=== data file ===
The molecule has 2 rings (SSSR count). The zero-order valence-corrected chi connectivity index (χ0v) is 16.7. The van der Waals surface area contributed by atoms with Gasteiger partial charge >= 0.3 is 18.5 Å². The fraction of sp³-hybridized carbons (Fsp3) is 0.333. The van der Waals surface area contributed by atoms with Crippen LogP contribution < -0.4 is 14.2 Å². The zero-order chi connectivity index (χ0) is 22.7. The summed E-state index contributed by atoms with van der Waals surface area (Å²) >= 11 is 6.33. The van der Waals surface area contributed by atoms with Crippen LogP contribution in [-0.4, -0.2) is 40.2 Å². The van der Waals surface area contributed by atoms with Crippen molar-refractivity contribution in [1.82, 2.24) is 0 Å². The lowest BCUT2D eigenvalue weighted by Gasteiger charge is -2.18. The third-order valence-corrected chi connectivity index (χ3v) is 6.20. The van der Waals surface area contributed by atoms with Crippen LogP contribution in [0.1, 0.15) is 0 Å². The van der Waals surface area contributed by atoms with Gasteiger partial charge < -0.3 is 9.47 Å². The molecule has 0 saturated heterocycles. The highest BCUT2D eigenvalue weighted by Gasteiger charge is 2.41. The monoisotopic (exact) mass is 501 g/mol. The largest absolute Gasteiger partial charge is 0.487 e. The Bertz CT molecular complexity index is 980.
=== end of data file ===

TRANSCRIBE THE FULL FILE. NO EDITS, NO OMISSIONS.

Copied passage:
The molecule has 2 rings (SSSR count). The zero-order valence-corrected chi connectivity index (χ0v) is 16.7. The van der Waals surface area contributed by atoms with Gasteiger partial charge >= 0.3 is 18.5 Å². The fraction of sp³-hybridized carbons (Fsp3) is 0.333. The van der Waals surface area contributed by atoms with Crippen LogP contribution < -0.4 is 14.2 Å². The zero-order chi connectivity index (χ0) is 22.7. The summed E-state index contributed by atoms with van der Waals surface area (Å²) >= 11 is 6.33. The van der Waals surface area contributed by atoms with Crippen LogP contribution in [-0.4, -0.2) is 40.2 Å². The van der Waals surface area contributed by atoms with Crippen molar-refractivity contribution in [1.82, 2.24) is 0 Å². The lowest BCUT2D eigenvalue weighted by Gasteiger charge is -2.18. The third-order valence-corrected chi connectivity index (χ3v) is 6.20. The van der Waals surface area contributed by atoms with Crippen LogP contribution in [0.1, 0.15) is 0 Å². The van der Waals surface area contributed by atoms with Gasteiger partial charge < -0.3 is 9.47 Å². The molecule has 0 saturated heterocycles. The highest BCUT2D eigenvalue weighted by Gasteiger charge is 2.41. The monoisotopic (exact) mass is 501 g/mol. The largest absolute Gasteiger partial charge is 0.487 e. The Bertz CT molecular complexity index is 980.